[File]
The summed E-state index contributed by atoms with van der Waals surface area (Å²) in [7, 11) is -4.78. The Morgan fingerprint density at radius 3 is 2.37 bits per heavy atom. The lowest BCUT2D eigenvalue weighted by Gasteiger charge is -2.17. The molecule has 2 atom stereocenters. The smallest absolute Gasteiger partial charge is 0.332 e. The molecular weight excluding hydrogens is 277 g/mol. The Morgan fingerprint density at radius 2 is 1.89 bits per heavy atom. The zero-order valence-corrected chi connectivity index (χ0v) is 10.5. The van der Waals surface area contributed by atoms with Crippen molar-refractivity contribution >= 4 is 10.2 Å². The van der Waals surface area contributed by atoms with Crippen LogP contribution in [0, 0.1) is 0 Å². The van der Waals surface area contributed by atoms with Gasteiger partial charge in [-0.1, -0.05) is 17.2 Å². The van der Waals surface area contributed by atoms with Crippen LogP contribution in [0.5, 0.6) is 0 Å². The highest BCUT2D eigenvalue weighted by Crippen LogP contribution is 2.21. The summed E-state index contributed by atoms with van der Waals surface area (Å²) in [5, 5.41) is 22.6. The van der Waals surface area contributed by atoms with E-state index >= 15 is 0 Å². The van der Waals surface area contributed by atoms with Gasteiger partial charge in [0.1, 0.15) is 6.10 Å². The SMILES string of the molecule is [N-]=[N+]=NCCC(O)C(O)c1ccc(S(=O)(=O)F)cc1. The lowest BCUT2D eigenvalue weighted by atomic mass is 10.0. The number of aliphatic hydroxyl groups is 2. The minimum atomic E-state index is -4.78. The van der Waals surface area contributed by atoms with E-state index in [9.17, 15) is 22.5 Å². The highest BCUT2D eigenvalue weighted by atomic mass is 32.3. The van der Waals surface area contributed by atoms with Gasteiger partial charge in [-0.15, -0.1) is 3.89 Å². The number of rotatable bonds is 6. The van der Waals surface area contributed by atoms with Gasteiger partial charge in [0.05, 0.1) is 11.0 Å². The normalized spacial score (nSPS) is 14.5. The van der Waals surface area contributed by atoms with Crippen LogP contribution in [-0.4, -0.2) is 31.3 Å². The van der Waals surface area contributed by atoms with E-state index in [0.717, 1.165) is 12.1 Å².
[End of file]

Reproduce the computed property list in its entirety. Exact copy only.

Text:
The summed E-state index contributed by atoms with van der Waals surface area (Å²) in [7, 11) is -4.78. The Morgan fingerprint density at radius 3 is 2.37 bits per heavy atom. The lowest BCUT2D eigenvalue weighted by Gasteiger charge is -2.17. The molecule has 2 atom stereocenters. The smallest absolute Gasteiger partial charge is 0.332 e. The molecular weight excluding hydrogens is 277 g/mol. The Morgan fingerprint density at radius 2 is 1.89 bits per heavy atom. The zero-order valence-corrected chi connectivity index (χ0v) is 10.5. The van der Waals surface area contributed by atoms with Crippen molar-refractivity contribution >= 4 is 10.2 Å². The van der Waals surface area contributed by atoms with Crippen LogP contribution in [0, 0.1) is 0 Å². The van der Waals surface area contributed by atoms with Gasteiger partial charge in [-0.1, -0.05) is 17.2 Å². The van der Waals surface area contributed by atoms with Crippen LogP contribution in [0.5, 0.6) is 0 Å². The highest BCUT2D eigenvalue weighted by Crippen LogP contribution is 2.21. The summed E-state index contributed by atoms with van der Waals surface area (Å²) in [5, 5.41) is 22.6. The van der Waals surface area contributed by atoms with E-state index >= 15 is 0 Å². The van der Waals surface area contributed by atoms with Gasteiger partial charge in [0.1, 0.15) is 6.10 Å². The SMILES string of the molecule is [N-]=[N+]=NCCC(O)C(O)c1ccc(S(=O)(=O)F)cc1. The lowest BCUT2D eigenvalue weighted by atomic mass is 10.0. The number of aliphatic hydroxyl groups is 2. The minimum atomic E-state index is -4.78. The van der Waals surface area contributed by atoms with E-state index in [9.17, 15) is 22.5 Å². The highest BCUT2D eigenvalue weighted by atomic mass is 32.3. The van der Waals surface area contributed by atoms with Gasteiger partial charge in [-0.15, -0.1) is 3.89 Å². The number of rotatable bonds is 6. The van der Waals surface area contributed by atoms with Gasteiger partial charge in [0.05, 0.1) is 11.0 Å². The normalized spacial score (nSPS) is 14.5. The van der Waals surface area contributed by atoms with Crippen LogP contribution in [-0.4, -0.2) is 31.3 Å². The van der Waals surface area contributed by atoms with E-state index in [0.717, 1.165) is 12.1 Å².